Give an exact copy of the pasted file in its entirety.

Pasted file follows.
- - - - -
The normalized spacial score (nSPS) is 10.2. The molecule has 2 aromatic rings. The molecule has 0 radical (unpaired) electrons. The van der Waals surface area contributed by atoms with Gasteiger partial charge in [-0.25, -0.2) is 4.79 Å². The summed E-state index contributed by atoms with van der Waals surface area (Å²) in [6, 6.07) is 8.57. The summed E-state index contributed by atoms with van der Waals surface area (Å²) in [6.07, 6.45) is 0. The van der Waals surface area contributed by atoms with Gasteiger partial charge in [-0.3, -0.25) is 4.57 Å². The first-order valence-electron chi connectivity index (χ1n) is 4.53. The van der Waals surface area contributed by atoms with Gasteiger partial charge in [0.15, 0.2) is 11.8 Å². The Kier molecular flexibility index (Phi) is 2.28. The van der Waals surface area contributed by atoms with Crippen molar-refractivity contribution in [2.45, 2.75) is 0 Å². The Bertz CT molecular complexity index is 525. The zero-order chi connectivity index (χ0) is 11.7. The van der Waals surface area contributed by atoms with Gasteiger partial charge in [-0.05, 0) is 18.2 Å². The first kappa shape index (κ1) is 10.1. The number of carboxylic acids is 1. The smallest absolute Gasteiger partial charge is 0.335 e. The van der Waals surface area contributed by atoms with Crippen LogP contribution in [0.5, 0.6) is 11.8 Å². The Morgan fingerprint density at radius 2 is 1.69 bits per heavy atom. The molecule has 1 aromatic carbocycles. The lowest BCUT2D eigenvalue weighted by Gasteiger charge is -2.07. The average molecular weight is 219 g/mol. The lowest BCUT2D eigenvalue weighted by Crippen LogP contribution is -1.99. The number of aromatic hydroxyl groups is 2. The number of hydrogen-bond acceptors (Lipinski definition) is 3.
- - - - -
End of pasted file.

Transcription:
The normalized spacial score (nSPS) is 10.2. The molecule has 2 aromatic rings. The molecule has 0 radical (unpaired) electrons. The van der Waals surface area contributed by atoms with Gasteiger partial charge in [-0.25, -0.2) is 4.79 Å². The summed E-state index contributed by atoms with van der Waals surface area (Å²) in [6, 6.07) is 8.57. The summed E-state index contributed by atoms with van der Waals surface area (Å²) in [6.07, 6.45) is 0. The van der Waals surface area contributed by atoms with Gasteiger partial charge in [-0.3, -0.25) is 4.57 Å². The first-order valence-electron chi connectivity index (χ1n) is 4.53. The van der Waals surface area contributed by atoms with Gasteiger partial charge in [0.15, 0.2) is 11.8 Å². The Kier molecular flexibility index (Phi) is 2.28. The van der Waals surface area contributed by atoms with Crippen molar-refractivity contribution in [2.45, 2.75) is 0 Å². The Bertz CT molecular complexity index is 525. The zero-order chi connectivity index (χ0) is 11.7. The van der Waals surface area contributed by atoms with Gasteiger partial charge in [-0.05, 0) is 18.2 Å². The first kappa shape index (κ1) is 10.1. The number of carboxylic acids is 1. The smallest absolute Gasteiger partial charge is 0.335 e. The van der Waals surface area contributed by atoms with Crippen LogP contribution in [0.5, 0.6) is 11.8 Å². The Morgan fingerprint density at radius 2 is 1.69 bits per heavy atom. The molecule has 1 aromatic carbocycles. The lowest BCUT2D eigenvalue weighted by Gasteiger charge is -2.07. The average molecular weight is 219 g/mol. The lowest BCUT2D eigenvalue weighted by Crippen LogP contribution is -1.99. The number of aromatic hydroxyl groups is 2. The number of hydrogen-bond acceptors (Lipinski definition) is 3.